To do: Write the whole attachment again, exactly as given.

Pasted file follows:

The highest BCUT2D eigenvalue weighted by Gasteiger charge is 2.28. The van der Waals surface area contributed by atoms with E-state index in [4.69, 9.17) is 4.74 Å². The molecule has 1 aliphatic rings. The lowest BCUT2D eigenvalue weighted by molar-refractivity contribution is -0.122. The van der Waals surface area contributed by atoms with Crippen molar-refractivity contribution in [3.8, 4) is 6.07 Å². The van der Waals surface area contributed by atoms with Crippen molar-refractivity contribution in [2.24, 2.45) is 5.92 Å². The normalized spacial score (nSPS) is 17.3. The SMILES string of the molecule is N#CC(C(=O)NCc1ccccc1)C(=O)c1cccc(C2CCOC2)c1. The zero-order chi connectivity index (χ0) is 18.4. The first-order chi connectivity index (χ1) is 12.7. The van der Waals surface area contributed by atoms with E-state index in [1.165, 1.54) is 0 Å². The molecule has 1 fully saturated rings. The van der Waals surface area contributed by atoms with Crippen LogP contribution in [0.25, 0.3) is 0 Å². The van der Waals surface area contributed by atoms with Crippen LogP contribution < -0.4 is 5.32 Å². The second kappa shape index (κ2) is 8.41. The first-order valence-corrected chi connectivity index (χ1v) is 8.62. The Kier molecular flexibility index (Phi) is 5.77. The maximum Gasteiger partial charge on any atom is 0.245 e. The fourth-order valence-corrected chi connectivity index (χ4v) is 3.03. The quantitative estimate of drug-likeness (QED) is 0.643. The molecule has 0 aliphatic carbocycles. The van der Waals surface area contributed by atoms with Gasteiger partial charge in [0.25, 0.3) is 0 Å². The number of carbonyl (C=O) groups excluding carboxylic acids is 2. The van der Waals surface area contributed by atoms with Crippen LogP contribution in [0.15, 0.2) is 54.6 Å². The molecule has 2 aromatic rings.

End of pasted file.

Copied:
The highest BCUT2D eigenvalue weighted by Gasteiger charge is 2.28. The van der Waals surface area contributed by atoms with E-state index in [4.69, 9.17) is 4.74 Å². The molecule has 1 aliphatic rings. The lowest BCUT2D eigenvalue weighted by molar-refractivity contribution is -0.122. The van der Waals surface area contributed by atoms with Crippen molar-refractivity contribution in [3.8, 4) is 6.07 Å². The van der Waals surface area contributed by atoms with Crippen molar-refractivity contribution in [2.24, 2.45) is 5.92 Å². The normalized spacial score (nSPS) is 17.3. The SMILES string of the molecule is N#CC(C(=O)NCc1ccccc1)C(=O)c1cccc(C2CCOC2)c1. The zero-order chi connectivity index (χ0) is 18.4. The first-order chi connectivity index (χ1) is 12.7. The van der Waals surface area contributed by atoms with E-state index in [1.165, 1.54) is 0 Å². The molecule has 1 fully saturated rings. The van der Waals surface area contributed by atoms with Crippen LogP contribution in [0.25, 0.3) is 0 Å². The van der Waals surface area contributed by atoms with Crippen LogP contribution < -0.4 is 5.32 Å². The second kappa shape index (κ2) is 8.41. The first-order valence-corrected chi connectivity index (χ1v) is 8.62. The Kier molecular flexibility index (Phi) is 5.77. The maximum Gasteiger partial charge on any atom is 0.245 e. The fourth-order valence-corrected chi connectivity index (χ4v) is 3.03. The quantitative estimate of drug-likeness (QED) is 0.643. The molecule has 0 aliphatic carbocycles. The van der Waals surface area contributed by atoms with Gasteiger partial charge in [0.25, 0.3) is 0 Å². The number of carbonyl (C=O) groups excluding carboxylic acids is 2. The van der Waals surface area contributed by atoms with Crippen LogP contribution in [0.15, 0.2) is 54.6 Å². The molecule has 2 aromatic rings.